By having a self-signed certificate you are effectively on your own, without the backing of a trusted certificate authority and application of the latest cryptographic methods necessary to ensure proper authentication and encryption of data, devices, and applications.

Should I Use Self-Signed Certificates?

As just discussed, using self-signed certificates carries a lot of risks, especially in a public facing capacity. Self-signed certificates are incredibly risky for any website that handles any private information including health, tax, or financial records. Exposure of this information not only damages brand trust but can harm an organization financially through fines and penalties by ways of applicable privacy regulation.

Many assume that using self-signed certificates internally carries no risk when deployed in areas such as employee portals or communication sites, but that is not true. Using self-signed certificates with these sites will still cause browser and security warnings. As these warnings can be ignored, organizations will often instruct their employees to do so. The safety of the internal site is assured, so this carries little harm directly. However, this can inadvertently cause the employees to get used to ignoring those types of warnings. That type of behavior may expose the organization to increased risk and opportunity for vulnerability.

How Are Certificates Created?

As mentioned above, a self-signed SSL certificate is any digital certificate that has not been issued by a trusted certificate authority. Still it is good to understand how to create a SSL/TLS certificate. Setting up the certificate configuration file and completing the issuance process is straightforward, depending on your environment, like Apache or Ubuntu Linux servers.

Generate a Private Key

To create the SSL certificate both a private key file and a certificate signing request (CSR) are necessary. The process begins with requesting a private key from your CA. Private keys are cryptographic keys generated using algorithms such as RSA and ECC. RSA keys are supported by many planforms, being one of the oldest cryptography systems for this process.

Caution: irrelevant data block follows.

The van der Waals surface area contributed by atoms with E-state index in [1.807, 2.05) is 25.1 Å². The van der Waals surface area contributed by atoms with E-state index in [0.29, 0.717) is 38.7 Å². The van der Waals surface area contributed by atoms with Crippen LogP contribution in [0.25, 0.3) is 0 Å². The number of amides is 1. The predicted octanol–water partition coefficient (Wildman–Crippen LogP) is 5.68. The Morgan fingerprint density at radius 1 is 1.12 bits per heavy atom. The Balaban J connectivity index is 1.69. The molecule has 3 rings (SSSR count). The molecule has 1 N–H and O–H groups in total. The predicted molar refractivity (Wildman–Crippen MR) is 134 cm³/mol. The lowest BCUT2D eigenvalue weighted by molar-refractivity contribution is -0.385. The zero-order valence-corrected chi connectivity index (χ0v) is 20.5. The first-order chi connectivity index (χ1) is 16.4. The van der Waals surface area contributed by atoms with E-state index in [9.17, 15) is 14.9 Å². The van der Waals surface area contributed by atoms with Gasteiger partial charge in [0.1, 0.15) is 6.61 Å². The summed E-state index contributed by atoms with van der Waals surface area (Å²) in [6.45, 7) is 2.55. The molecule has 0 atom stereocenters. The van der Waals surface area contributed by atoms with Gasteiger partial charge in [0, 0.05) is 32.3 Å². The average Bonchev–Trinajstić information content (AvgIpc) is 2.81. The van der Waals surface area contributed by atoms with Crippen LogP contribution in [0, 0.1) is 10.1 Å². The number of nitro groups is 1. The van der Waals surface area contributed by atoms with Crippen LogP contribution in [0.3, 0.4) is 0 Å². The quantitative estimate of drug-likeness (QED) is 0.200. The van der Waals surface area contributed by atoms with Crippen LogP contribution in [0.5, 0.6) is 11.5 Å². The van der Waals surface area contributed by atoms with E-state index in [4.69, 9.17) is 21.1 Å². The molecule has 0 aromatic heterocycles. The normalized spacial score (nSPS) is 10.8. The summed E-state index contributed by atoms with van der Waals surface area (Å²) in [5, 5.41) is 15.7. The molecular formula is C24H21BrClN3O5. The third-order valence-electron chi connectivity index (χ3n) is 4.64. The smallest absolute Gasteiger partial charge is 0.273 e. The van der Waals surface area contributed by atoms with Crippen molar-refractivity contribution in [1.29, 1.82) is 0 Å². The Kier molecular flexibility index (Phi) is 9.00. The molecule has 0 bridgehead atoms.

Though self-signing certificates are not recommended, here is a code example to generate a key with the following command:

openssl genrsa -aes256 -out servername.pass.key 4096

The command will prompt you for a passphrase. The passphrase can be utilized by the CA to authenticate the certificate owner if the certificate needs to be revoked for any reason.

Generate a CSR

Once generated, your private key file will now be located in your current directory as servername.key and will be used to generate your CSR. Here is a code example for the certificate signing request for a self-signed certificate:

openssl req -nodes -new -key servername.key -out servername.csr

Then, you will need to enter several pieces of information including organization, organizational unit, country name, state, locality, and common name. The common name is typically the domain name (dns) or IP address of the location.

After entering this information, a servername.csr file will be located in the current directory with the servername.key private key file.

Issue a certificate

Finally, a new certificate (.crt) is generated from the server.key (private key file) and server.csr files using. The certificate generated can be a root certificate or an intermediate certificate, depending on your application of the chain of trust. Here is a command example for generating a new certificate:

openssl x509 -req -sha256 -days 365 -in servername.csr -signkey servername.key -out servername.crt

Similar to the previous step, the certificate’s servername.crt file will be found in the current directory.

Again, self-signing certificates create significant risk when deployed in any environment and are not recommended. Visit Sectigo to learn more about trusted SSL/TLS certificates and other digital certificates.

NOTE:: This is article is copyright by Sectigo and we are used it for education or information purposes only.